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Tax Reforms Must Be Evident-Based

An economist at the University of Ghana (UG) has proposed that tax reforms should be based on evident-based models, which are able to predict how much the country will benefit from them.

Professor Robert Darko Osei of the Institute Statistical, Social and Economic Research (ISSER-UG) argued that though the recently announced tax reliefs are geared towards the growth of the private sector, it was important for stakeholders to know how much each of the reforms represents on government revenues to inform policy making and discourse.

“As an economist that also believes that government must create space for the private sector to actually propel growth, I think that some of the policies are actually in the right direction. But it will be useful to simulate some of these policies and see what the distribution effects are,” he noted.

He said this in Accra at the introduction of GHAMOD, a tax-benefit microsimulation model for Ghana, developed by the United Nations University (UNU-WIDER), in collaboration with ISSER, University of Essex-England and the University of Tampere-Finland.

Professor Osei said it was essential the country moved away from guesswork to a more evident-based model that will help reduce mistakes with respect to tax reforms.

“If somebody came and then said if we increase petroleum taxes we will resolve all our problems, or if we increase electricity taxes we will resolve all our problems; is it true? So what we are saying is that let us all engage in what our policy options and benefits are,” he added.

The GHAMOD model, developed using data from the Ghana Living Standards Survey – round six (GLSS6), can be used for detailed coding of taxes and benefits to help policy makers.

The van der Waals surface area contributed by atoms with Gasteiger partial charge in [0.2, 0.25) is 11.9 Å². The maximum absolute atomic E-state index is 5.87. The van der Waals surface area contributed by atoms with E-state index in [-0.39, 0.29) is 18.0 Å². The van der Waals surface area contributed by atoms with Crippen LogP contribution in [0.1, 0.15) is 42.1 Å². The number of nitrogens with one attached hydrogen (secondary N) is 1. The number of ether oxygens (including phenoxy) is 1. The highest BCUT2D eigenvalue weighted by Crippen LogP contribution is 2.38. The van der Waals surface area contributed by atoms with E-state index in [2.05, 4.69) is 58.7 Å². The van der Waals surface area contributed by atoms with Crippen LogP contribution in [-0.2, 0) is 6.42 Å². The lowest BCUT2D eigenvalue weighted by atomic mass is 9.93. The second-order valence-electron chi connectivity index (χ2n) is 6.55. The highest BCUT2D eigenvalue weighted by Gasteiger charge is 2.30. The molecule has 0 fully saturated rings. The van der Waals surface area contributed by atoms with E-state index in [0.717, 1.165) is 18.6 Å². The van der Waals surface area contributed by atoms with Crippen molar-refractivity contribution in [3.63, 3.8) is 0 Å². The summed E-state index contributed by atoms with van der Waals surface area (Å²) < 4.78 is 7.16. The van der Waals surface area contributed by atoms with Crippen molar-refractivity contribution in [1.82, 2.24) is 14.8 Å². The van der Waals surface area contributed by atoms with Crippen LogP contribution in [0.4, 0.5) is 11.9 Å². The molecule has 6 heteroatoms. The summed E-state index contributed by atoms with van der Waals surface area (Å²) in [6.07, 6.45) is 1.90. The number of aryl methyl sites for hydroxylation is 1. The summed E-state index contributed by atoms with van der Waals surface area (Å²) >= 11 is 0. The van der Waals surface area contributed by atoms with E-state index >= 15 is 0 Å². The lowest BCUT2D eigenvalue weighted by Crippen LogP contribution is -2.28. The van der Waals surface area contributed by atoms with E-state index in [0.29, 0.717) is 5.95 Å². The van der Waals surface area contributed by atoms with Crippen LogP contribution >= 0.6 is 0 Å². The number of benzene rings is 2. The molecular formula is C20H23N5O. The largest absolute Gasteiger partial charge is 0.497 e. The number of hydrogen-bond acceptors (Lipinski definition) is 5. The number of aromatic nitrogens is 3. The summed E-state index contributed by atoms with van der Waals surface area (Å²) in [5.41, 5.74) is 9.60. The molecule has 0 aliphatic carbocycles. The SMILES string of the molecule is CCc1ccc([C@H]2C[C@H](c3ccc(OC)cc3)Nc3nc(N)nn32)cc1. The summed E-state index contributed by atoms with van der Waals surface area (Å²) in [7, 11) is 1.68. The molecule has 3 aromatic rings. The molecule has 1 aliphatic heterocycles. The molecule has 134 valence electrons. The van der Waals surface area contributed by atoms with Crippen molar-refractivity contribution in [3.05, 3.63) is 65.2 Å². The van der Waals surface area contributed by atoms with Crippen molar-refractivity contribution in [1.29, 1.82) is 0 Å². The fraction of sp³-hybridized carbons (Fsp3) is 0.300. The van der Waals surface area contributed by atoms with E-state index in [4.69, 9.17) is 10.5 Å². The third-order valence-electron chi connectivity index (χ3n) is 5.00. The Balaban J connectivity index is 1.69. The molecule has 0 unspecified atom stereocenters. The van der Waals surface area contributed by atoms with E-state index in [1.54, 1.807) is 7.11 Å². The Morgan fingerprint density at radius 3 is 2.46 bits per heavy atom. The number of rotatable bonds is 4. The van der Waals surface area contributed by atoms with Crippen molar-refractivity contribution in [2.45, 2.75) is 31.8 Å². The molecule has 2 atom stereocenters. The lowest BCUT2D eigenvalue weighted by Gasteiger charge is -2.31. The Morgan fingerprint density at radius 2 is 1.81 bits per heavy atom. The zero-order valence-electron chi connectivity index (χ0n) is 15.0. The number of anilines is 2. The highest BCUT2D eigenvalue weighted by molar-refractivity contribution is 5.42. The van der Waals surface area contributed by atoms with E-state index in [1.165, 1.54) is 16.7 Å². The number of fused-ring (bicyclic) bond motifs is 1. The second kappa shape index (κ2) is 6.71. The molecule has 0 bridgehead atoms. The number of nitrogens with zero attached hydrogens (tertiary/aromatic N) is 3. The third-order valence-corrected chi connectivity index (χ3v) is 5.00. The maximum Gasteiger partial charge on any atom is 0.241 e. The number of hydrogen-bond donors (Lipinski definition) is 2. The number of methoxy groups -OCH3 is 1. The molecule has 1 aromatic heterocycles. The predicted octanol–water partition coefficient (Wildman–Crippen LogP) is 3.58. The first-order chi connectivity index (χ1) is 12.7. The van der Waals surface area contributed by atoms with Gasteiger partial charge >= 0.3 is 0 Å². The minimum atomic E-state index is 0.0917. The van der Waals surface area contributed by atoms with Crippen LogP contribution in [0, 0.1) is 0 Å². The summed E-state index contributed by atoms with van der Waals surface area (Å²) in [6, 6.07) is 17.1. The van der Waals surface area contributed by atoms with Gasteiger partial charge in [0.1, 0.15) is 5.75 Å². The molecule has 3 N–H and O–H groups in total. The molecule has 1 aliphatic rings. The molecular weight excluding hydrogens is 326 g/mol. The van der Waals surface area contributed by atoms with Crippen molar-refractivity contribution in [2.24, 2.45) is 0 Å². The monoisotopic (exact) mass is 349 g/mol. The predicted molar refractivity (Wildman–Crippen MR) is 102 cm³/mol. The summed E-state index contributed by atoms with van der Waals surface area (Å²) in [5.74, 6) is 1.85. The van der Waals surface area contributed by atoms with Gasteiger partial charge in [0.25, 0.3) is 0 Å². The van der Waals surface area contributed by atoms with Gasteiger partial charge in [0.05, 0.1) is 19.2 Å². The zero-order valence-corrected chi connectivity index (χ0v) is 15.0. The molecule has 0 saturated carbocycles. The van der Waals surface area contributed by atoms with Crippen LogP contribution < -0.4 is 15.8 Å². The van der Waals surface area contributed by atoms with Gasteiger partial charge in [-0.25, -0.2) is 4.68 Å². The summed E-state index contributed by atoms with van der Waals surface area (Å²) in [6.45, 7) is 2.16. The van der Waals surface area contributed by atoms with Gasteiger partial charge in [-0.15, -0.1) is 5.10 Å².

It can also use user-defined tax and benefit policy rules to micro-data on individual and households to calculate the effects on household income, as well as social protection packages.

Developed under the UNU-WIDER SOUTHMOD project, the model is already in use in some African countries, including Zambia, Tanzania and South African as well as other countries in Europe.

“This is to essentially provide the platform where everybody can engage at almost the same level because we have the same information. So this is not an issue of the ministry saying I only have the data and I am telling you that if I increase taxes this is what would happen.

The GLSS is for everybody. We have used the GLSS and we are making that model available in a way that is non-technical. You don’t have to study economics for many years to be able to use it,” Prof. Osei noted.

Professor Jukka Pirttila of UNU-WIDER, was upbeat that GHAMOD, when adopted, will help improve government’s social protection systems and the financing of public spending, since taxes and domestic revenues can be properly projected.

“It uses data that is representative of households and individuals, and the model has been coded into a model Software language and all the tax benefits rules that the government has can be integrated. For example, the income tax package has been modelled, and similar others can also be modelled too,” Professor Jukka.

He further explained that the model can be used to simulate different types of policies so that they can be debated upon to know who benefits, and who pays how much, adding: “This is the way microsimulation is used in many countries.”

As part of efforts to facilitate the adoption of the model, a two-day work, which ended on Thursday, was also held for stakeholders from the University of Ghana, the Ghana Statistical Service, National Development Planning Commission, Bank of Ghana, and the Ministry of Finance.

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